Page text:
Arkansas COVID-19 cases surpass 8,000

by Michael Tilley ([email protected]) 506 views 

The number of COVID-19 cases and deaths continue to rise in Arkansas, and the case count is likely to rise further as state officials turn their focus in June to expanded testing of more than 55,000 residents and staff at private and public nursing homes and other long-term care facilities.

In the past five days – Saturday through Wednesday – 1,290 new COVID-19 cases have been reported, which is 16% of all cases reported since March 11. Most of the new cases are in Northwest Arkansas and central Arkansas.

Known COVID-19 cases in Arkansas totaled 8,067 on Wednesday, up from 7,818 on Tuesday. Of the 249 new cases, four were from correctional facilities. Of the total cases, 2,208 are active cases, 55 are in correctional facilities and 102 in nursing homes. The number of deaths rose from 136 to 142. The number of COVID patients hospitalized in Arkansas again reached a new high of 138 on Wednesday, up from 132 on Tuesday. There are 30 patients on ventilators, down from 31 on Tuesday. There are 5,717 Arkansans who have recovered.

As of Wednesday at 1 p.m., there were 1,839,167 U.S. cases and 106,553 deaths. Globally, there were 6,435,453 cases and 382,093 deaths.

Of the 245 new community cases reported Wednesday (June 3) during Gov. Asa Hutchinson’s daily COVID-19 briefing, 33 were from Pulaski County, 28 from Washington County, and 20 from Benton County. One in three of the new cases reported Wednesday were from one of the three counties.

Arkansas Secretary of Health Dr. Nate Smith said rising COVID-19 cases are largely the result of Hispanic workers connected to poultry plants and more cases among younger adults. He also expressed concern with the rise in Pulaski County cases.

“We’re going to have to watch our numbers here in Pulaski County and be very careful not to let down on those practices of physical distancing, wearing masks, etc.,” Smith said.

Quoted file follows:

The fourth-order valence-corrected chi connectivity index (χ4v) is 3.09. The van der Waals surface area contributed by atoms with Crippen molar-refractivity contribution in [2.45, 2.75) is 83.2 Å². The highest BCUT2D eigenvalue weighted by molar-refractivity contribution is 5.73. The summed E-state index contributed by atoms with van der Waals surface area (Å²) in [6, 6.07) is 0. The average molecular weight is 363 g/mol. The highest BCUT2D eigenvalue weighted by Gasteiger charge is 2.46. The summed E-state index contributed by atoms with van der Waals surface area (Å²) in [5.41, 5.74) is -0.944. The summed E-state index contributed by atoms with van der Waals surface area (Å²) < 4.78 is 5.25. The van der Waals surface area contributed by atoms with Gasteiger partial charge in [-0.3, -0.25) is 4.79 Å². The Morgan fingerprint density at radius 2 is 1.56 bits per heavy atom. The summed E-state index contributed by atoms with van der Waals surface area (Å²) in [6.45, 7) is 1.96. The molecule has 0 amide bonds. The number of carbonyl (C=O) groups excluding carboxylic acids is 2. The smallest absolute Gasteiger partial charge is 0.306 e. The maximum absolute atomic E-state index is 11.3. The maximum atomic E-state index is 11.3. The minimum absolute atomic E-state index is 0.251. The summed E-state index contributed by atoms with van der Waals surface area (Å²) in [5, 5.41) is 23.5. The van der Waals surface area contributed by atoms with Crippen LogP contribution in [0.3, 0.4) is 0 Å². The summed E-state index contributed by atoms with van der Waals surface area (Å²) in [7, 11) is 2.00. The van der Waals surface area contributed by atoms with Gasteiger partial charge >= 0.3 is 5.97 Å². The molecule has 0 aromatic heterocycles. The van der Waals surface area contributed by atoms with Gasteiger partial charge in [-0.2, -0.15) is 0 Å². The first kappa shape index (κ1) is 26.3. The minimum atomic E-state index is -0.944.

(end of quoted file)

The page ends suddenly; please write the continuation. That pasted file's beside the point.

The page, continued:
NURSING HOME FOCUS
Gov. Hutchinson said the push to expand testing in nursing homes and long-term care facilities is to not only identify and respond to COVID-19 cases, but to also provide state officials with a direction in how to best reopen the facilities to family visits.

Smith said less than 5% of cases are from nursing homes, but 39% of total deaths are from nursing home residents. The state is using LabCorp to facilitate testing in nursing homes. LabCorp is a Burlington, N.C.-based publicly-held company (NYSE: LH) with 65,000 employees worldwide that process around 3 million lab tests a week.

Following are the number of residents and staff, provided by the governor’s office, to be tested in June.
• Nursing homes: 16,000-18,000 residents and 20,000-22,000 staff
• Alternate living facilities: 6,000 residents and 5,000 staff
• Arkansas Department of Human Services facilities: 5,000 residents (no staff number is given)

Rachel Bunch, executive director of the Arkansas Health Care Association, said the nursing home industry is dealing with “unprecedented challenges that are faced nowhere else.” However, speaking during the Wednesday conference, Bunch said recent U.S. Centers for Disease Control and Prevention numbers suggest Arkansas nursing homes are doing better than those in other states.

The CDC data shows 23.6 cases per 1,000 residents in Arkansas, below the 62 per 1,000 nationwide. Also, Arkansas nursing homes have six deaths per 1,000, compared with 27.5 per 1,000 nationwide, and the rate with nursing home staff is 13.9 per 1,000, almost three times less than the 39.5 per 1,000 nationwide.

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